CISOs Should Make it Convenient and Compelling for End Users to Comply with Security Policies

Dave Taku, Director Product Management, Identity & Access Management, RSA in conversation with dynamicCIO gives suggestions on how organizations go about dealing with Shadow IT from an information security perspective.

Q. In your conversations with CISOs what challenges have they been talking about?

In my many conversations with customers when I ask them what keeps them up at night and has them most concerned, 9 out of 10 organizations talk about shadow IT and the fact that they don’t have a good grasp of what’s going on in their own networks.

End users today have very different expectations from IT in terms of security. Consumerization of IT and emergence of products like iPhone, Google services, etc. have created such an ease of use and access to information that end users now expect the same type of access to information from their organizations as well. When IT is unable to keep up with this demand for user access from anywhere to anything, line of business (LoB) and end users in order to be productive go outside of IT to pursue other ways of sharing information.

Q. How is this shaping information security within the organization?

This has created a very different type of market dynamic, and simply protecting access to the perimeter and providing strong authentication is not enough. The CISO needs to ensure access that is both secure and convenient for the user - employee, contractor, business partner, supplier, customer, etc. - and to make that access available regardless of where the information resides, whether on premise or in the cloud.

Q. How should organizations go about dealing with Shadow IT from an information security perspective?

In a lot of cases, organizations are trying to treat the symptoms as opposed to treating the actual problem. There are products in the market trying to stop shadow IT or gain visibility into it. In a lot of ways that is a losing battle because its difficult for those platforms to keep up with the changing and dynamic nature of the consumer tools that are available to end users.

CISOs should make it easy, convenient and compelling for the end users to comply with the security policies instead of trying to circumvent them. If they can provide easy, secure and seamless access to information regardless of where the user is and where the information lives, then they can really stem a lot of the motivators and drivers for the LoB and end users to pursue the applications that end up becoming shadow IT.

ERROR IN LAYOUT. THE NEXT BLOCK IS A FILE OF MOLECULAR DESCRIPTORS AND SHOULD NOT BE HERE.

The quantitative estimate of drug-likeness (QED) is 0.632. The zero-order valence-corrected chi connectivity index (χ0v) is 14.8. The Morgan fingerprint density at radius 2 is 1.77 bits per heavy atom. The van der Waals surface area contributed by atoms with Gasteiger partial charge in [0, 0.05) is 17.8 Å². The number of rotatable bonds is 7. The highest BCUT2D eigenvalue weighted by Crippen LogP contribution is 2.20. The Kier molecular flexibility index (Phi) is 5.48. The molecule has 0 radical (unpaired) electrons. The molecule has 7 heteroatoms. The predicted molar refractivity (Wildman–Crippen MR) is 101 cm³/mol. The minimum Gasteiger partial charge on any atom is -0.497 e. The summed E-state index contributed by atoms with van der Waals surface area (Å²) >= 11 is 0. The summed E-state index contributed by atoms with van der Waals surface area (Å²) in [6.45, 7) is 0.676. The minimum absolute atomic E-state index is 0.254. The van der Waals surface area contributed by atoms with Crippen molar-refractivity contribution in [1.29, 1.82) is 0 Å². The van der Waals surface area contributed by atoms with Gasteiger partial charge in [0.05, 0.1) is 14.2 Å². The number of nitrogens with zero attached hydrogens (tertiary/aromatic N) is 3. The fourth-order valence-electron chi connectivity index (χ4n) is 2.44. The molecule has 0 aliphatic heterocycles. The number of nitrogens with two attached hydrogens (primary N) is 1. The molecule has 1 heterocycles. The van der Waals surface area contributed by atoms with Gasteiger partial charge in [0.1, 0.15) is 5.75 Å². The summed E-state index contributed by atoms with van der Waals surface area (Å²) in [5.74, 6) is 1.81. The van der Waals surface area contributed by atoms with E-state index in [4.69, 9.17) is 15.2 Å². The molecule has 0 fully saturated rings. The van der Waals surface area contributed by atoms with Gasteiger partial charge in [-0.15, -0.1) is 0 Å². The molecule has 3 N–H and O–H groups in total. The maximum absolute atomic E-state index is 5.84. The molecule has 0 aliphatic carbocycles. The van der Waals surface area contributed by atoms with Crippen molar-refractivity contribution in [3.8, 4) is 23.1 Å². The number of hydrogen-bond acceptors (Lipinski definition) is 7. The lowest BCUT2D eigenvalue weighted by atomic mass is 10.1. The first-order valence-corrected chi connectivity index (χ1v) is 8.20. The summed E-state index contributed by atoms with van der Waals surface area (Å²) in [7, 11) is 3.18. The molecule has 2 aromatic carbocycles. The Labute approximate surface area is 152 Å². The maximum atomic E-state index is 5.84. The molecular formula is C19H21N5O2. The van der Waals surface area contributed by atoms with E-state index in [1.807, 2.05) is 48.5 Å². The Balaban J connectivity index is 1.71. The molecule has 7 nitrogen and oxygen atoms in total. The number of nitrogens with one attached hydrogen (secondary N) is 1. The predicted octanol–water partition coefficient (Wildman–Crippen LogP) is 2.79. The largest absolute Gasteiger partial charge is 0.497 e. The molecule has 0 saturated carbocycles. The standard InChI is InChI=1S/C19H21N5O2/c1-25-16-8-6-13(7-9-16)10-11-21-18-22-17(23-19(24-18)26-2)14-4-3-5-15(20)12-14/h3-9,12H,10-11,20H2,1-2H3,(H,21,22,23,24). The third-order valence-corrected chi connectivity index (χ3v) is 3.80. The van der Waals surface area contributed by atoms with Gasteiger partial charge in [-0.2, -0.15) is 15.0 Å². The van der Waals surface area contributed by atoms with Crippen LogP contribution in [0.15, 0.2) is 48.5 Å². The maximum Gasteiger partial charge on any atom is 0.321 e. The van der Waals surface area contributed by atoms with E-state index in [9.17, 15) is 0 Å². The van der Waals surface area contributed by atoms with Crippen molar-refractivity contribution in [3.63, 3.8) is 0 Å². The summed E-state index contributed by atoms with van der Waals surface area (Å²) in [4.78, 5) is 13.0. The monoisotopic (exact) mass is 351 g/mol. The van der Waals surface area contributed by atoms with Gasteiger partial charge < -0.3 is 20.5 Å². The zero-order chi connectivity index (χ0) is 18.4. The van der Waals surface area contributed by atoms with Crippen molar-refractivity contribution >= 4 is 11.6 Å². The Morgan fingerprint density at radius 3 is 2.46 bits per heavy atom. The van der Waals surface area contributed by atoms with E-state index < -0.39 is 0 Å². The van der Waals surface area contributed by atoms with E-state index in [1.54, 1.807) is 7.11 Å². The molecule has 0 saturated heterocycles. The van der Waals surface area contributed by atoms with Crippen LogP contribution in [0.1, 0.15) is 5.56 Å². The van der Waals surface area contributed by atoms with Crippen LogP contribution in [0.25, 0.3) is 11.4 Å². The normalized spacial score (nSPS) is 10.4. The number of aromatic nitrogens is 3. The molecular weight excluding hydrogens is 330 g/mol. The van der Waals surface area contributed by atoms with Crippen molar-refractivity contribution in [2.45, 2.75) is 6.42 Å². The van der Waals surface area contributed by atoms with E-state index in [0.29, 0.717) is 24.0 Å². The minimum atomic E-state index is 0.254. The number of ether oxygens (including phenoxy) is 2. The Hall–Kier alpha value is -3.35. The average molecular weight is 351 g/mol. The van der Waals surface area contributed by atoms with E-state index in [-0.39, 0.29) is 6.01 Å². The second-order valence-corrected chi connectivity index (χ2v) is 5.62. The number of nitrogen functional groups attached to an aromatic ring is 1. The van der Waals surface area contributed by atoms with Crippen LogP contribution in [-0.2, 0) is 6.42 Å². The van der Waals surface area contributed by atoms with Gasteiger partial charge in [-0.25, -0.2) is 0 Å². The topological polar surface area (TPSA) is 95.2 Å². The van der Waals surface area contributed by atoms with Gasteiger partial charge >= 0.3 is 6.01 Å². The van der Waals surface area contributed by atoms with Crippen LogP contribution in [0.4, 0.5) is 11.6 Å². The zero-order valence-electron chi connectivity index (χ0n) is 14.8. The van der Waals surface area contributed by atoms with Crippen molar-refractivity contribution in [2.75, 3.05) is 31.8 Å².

It is also extremely important for the CISOs to have a very reliable view of the applications in their environment in terms of who has access to what and to keep pace with the changes within that environment. The other piece of dealing with shadow IT is going back to the aspect of convenience – how to make it convenient for the users to take advantage of what they already have so that they are not going out exploring other alternatives as part of shadow IT.

Q. What trends do you foresee considering the nature of changing threat landscape?

More and more attacks today are not against the vulnerabilities in the network or firewalls that attackers are exploring. Its advanced threats against users’ identities themselves. In many cases you have an attacker who has through a phishing attack or some other means gained access to a legitimate user’s legitimate credentials. So, they are coming in and impersonating a legitimate user. In that case, how do you tell the true users from the impersonators? The only way to do that is to have the ability to look at the risk context and make some real-time determinations.

This comes two-fold. The first is purely from a run-time and access perspective. If a user is making a request, there is a lot of context that we can gather about who that user is that helps us get a complete picture. Is the user coming from a trusted location, or a location that you expect the traffic to come from, or corporate office, or home office, or is it from a corporate issued laptop, or a machine that the user has used before? And, also looking at patterns of previous behavior for that user for your entire organization gives you a better picture of whether the user is who they claim to be.

The second piece is that as users are authenticated are they accessing the resources that they should and are these resources actually valid for that user when compared to other users? Its not only getting a picture of who has access to what but also making some determinations about whether or not that access is appropriate.

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